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  • Writer's pictureSanni & Gerri@

We send ourselves to the Tatacoa Desert

Updated: Jan 18, 2022

15. to 18. November | German Version

After quite cool evenings and night temperatures in Bogota, we yearn for some warmth. After a short research, we spontaneously decide to go to the Tatacoa desert.

Okay, maybe a little extreme, because it will probably not be warm there but rather hot, considering the name. The fact that Colombia has a desert is new to us. Being precise, it is not a desert in the classical sense. Geologically, the landscape is called a tropical dry forest. The area is surrounded by mountains, the central cordillera and the eastern cordillera. The rain gets stuck in the mountain range around the Nevado de Huila (5750 m), so even in the rainy season of Colombia hardly a droplet arrives in Tatacoa. Due to the high average temperatures of over 28° degrees Celsius, the bit of rain (approx. 1,000 mm per year) evaporates faster than you can see. The Tatacoa Desert is an area of about 330 square kilometres almost directly on the equator, in southern Colombia. The desert owes its name to a native snake, which has unfortunately now been eradicated. It was also called snake with two heads because it was the only one of its kind that could also crawl backwards.

The total distance from Bogota is only 281 km. The roads in Colombia are of course not comparable to those in Germany and so our overland bus takes 7 hours for this relatively short distance, to the next larger city of Neiva. The path is quite "demanding" and leads over breakneck, winding but at the same time scenic roads.

Once in Neiva, it goes another hour and a half by Collectivo bus to the village of Villavieja. A Collectivo is usually used in places without regular buses. It is a kind of minivan that waits until enough passengers who have the same destination come together. You need some patience as far as departure times are concerned, but it is significantly cheaper than a taxi. The last mile to the hostel is done by tuk tuk over the sandy and bumpy streets. This time we treated ourselves a hostel with a pool, with a wise expectation that we certainly need some cooling off after the hikes in the desert.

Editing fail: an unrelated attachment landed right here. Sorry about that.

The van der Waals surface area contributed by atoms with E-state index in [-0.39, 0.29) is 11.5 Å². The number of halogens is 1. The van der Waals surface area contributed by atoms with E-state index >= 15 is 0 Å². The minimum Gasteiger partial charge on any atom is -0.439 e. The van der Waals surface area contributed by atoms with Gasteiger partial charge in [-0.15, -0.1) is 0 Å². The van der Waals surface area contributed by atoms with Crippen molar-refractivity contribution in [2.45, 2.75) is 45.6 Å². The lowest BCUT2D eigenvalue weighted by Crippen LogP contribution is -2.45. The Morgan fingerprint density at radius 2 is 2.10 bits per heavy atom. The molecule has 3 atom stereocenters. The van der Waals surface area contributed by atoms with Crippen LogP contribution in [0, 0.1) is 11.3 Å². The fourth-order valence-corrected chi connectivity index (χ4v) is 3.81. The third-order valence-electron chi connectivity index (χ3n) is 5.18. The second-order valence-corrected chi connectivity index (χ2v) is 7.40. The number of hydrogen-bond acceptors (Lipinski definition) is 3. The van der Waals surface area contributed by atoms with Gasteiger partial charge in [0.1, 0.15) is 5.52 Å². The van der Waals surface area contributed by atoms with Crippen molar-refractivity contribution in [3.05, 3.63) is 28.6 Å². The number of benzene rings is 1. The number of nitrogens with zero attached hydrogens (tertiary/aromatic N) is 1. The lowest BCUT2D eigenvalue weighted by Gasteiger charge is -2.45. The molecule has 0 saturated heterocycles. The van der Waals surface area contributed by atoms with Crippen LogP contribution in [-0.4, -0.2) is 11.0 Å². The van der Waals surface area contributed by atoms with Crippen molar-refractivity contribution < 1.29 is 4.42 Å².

The next morning we go to the first desert tour after a typical scrambled eggs & toast breakfast. Our hostel is located at the entrance to the desert and so we take a taxi to bridge the 5 km to the first desert highlight.

The Labyrinth of Cusco

Probably the most spectacular area of the desert is "Labyrinth del Cusco"; also called the Red Part of the Desert. Once there, we have the impression that we are in a completely different world. Bizarre, orange-red rock formations and huge cacti. On Galapagos they told us that a cactus grows a few centimetres a year. If this should also be the case here, then the cacti around us are several thousand years old. Wow. The reddish colouration of the rocks is caused by minerals, e.g. Copper.

Los Hoyos

After another 5 km we come to the grey part of the desert - Los Hoyos. Sulphur & phosphate is responsible for making the soil gray. But there is no trace of dreary greying here. Over time, erosion has left very bizarre rock formations. There is also a bit of life in the desert. In addition to vultures and other birds, we also discover some very beautiful lizards. At the end of the tour, a pool of supposedly natural sources awaits us. However, the model does not really convince us. Beautiful is something else. So, despite the about 35 degrees in the shade, we decide to drink only one juice before it goes back.

In the evening we spontaneously visit the Star Observatory. It is supposed to be great in the desert without light pollution. When we leave, there are no clouds in the sky. However, this changes as we listen to a lecture on star constellations in Spanish. Which makes Sanni a little unfoidable. Both Spanish and clouds. In addition, full moon. However, we can still catch a few views of the moon, Jupiter and Saturn.

The visit to the Tatacoa desert is definitely a highlight in Colombia for us and worth the long journey. We also particularly like the time we spend in the village of Villavieja. In the afternoon and evening we stroll through the sandy streets here in flip flops and find a super delicious restaurant. There is really no sign of tourism here. We are perceived friendly but only briefly and then the locals continue to pursue the busy everyday life. We like to sit at one of the street corners, a cool beer in our hands and just watch this wonderfully unexcited hustle and bustle.


* The English version of this blog is supported by automated translation*

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